When you get right down to it, what could be quainter than a quilting bee? Oh, in Iowa, maybe, or in Vermont during the sugarin'-off season, but in Los Angeles? In the softness of spring?
"Why not?" asks Donna Mendieta, part of a 30-family co-op that runs the Neighborhood Nursery in Silver Lake. A raffled quilt was a fund-raising tradition in the '50s, when the school was started. Last year, the revived practice proved so popular that they did it again in '89. Rather than the usual flowers or patterns, this year's theme was "heritage," each family sewing a 12x12-inch square symbolic of its own background.
With the nursery the mini-melting pot that New York City used to boast but that has long since shifted westward, the quilt turned out a many-splendored gallimaufry of races, religions, nationalities and occupations that could serve as an ensign for the whole of L.A.:
"One square has a Japanese woman in an exquisite kimono, standing in a stylized garden," says Ilene Thompson, parent and winner of the raffle. "An Italian family centered their square on a big pizza. The Thompsons? We're from New Orleans, so we have a Bourbon Street scene with piano, sax, some keynotes. . . ."
"This is not a real Yuppie neighborhood," Mendieta says. "We're from all over the world, which is great for the kids' education. One of the squares has a llama for the Ecuadorean father and a shamrock for the Irish mother. There's Russian nutcrackers, and a set of Shabbat candles. Ours has an Aztec pyramid--my husband's Mexican--and a castle flying the Union Jack, for my side." Finally, all the families got together to fashion the squares into the quilt that now reclines on the Thompsons' bed (which seems a shame until Ilene volunteers somewhat hesitantly that "Anyone can come see it").
The gala, meanwhile, raised $8,000, which covers annual operating costs, and all's well in Silver Lake, a microcosm of the coexistence that's at the core of America, or should be. "It's a real community here," Mendieta says. "Oh sure, we complain about it--chronically--but in the end, we love it."
Rafting in Soviet Union Breaks the Ice
"What it was," Mike Grant says, "was the Woodstock of river rafting."
Limbs intact, bruises receding, enthusiasm undiminished, Grant is back from the Chuya Rally, a bold bash down a river in a remote purlieu of Siberia. "It snowed; it sleeted; both sides of the river were blocks of ice; it was extremely cold," Grant says. "It was great!"
Assisted by Project RAFT--a California-based group sponsoring Soviet-American white-water expeditions to promote mutual understanding--400 youths from 19 countries tackled the trek, "a huge success," says project director Grant, 28. "At any given time there were at least 1,000 people camping along the river, counting friends, interpreters, villagers from the mountains along the banks.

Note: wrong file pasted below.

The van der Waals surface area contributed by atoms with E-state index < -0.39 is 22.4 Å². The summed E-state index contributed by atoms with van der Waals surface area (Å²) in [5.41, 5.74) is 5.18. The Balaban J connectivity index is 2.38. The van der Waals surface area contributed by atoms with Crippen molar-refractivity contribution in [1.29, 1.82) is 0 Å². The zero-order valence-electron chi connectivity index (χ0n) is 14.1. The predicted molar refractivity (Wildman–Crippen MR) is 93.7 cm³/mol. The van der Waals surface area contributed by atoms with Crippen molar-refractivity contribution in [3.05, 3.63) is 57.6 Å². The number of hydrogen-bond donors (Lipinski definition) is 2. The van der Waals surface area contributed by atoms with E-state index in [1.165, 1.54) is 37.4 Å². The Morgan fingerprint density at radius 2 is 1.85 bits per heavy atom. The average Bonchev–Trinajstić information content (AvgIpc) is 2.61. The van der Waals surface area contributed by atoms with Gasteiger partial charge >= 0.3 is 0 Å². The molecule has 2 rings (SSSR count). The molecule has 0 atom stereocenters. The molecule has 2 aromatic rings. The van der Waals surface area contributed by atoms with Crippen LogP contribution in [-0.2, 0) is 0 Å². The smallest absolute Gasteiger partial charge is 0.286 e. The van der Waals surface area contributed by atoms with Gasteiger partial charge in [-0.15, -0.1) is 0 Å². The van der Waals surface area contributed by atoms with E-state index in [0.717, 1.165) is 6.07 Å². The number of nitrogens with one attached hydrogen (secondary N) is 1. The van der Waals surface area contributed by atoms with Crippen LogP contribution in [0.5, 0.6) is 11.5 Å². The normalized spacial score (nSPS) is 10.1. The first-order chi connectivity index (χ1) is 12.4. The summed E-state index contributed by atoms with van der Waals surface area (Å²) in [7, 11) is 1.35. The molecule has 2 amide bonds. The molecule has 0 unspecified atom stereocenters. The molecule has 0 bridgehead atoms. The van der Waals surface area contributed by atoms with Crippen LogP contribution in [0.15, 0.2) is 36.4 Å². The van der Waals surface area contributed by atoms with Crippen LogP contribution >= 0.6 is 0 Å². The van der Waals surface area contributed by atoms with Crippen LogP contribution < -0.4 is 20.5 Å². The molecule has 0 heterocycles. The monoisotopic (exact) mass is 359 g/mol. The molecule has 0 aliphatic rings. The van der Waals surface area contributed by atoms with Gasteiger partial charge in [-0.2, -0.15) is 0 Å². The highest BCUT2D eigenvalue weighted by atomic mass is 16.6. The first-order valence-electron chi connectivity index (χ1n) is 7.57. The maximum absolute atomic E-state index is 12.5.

"Dancing around the fire, sometimes until 4 a.m. Folk-singing in the snow (from the Americans: 'Rollin' on a River'). Camaraderie. And an invitation from the Smoky Mountain team to do it all over again next year in North Carolina."
It was called the Peace Camp, and it was a departure for RAFT, which specializes in more intimate (20-youth) treks as well as trips for older people ($3,950 for 15 days, to finance RAFT). "Out in the middle of nowhere," Grant says, "it's easier to break down the barriers. We're in the same boat, both physically and metaphorically; sooner or later we have to learn how to paddle together.
"And there's a ripple effect. This August, we're hosting a Russian group on a trip down the Grand Canyon. We've invited Gorbachev and Bush. I know it sounds crazy, but can you imagine the two of them in the same raft, hurtling through Lava Falls? It could change the world. . . ."
Paper Work: Giving Garbage a New Life
Paper is paper, right? You read what's written on it, or dump what's packaged in it, and either throw it away or--if you're a good kid--bale it for recycling.
Elli Myers, though, has a novel use for the junk mail, invitations, notices and grocery bags that invade her Thousand Oaks home. She cuts it up; boils it; whirls it in a blender; mixes in an original and endless skein of skins, seeds, lint, petals, fabrics; dries it out in the back yard, and makes out of it something entirely new: paper.
Myers' paper is like nothing else you've ever seen. It isn't even like itself . Each batch has its own color and texture. Here's a pale-aqua sheet with random blips of lavender and a funky texture that turns out to be milkweed pods. Here's a cream-colored swatch with self-contained calligraphy that started life as pine needles; a lint-streaked pink bolstered by sawdust and zinnia petals; an off-yellow of corn husks and yucca sawdust. . . .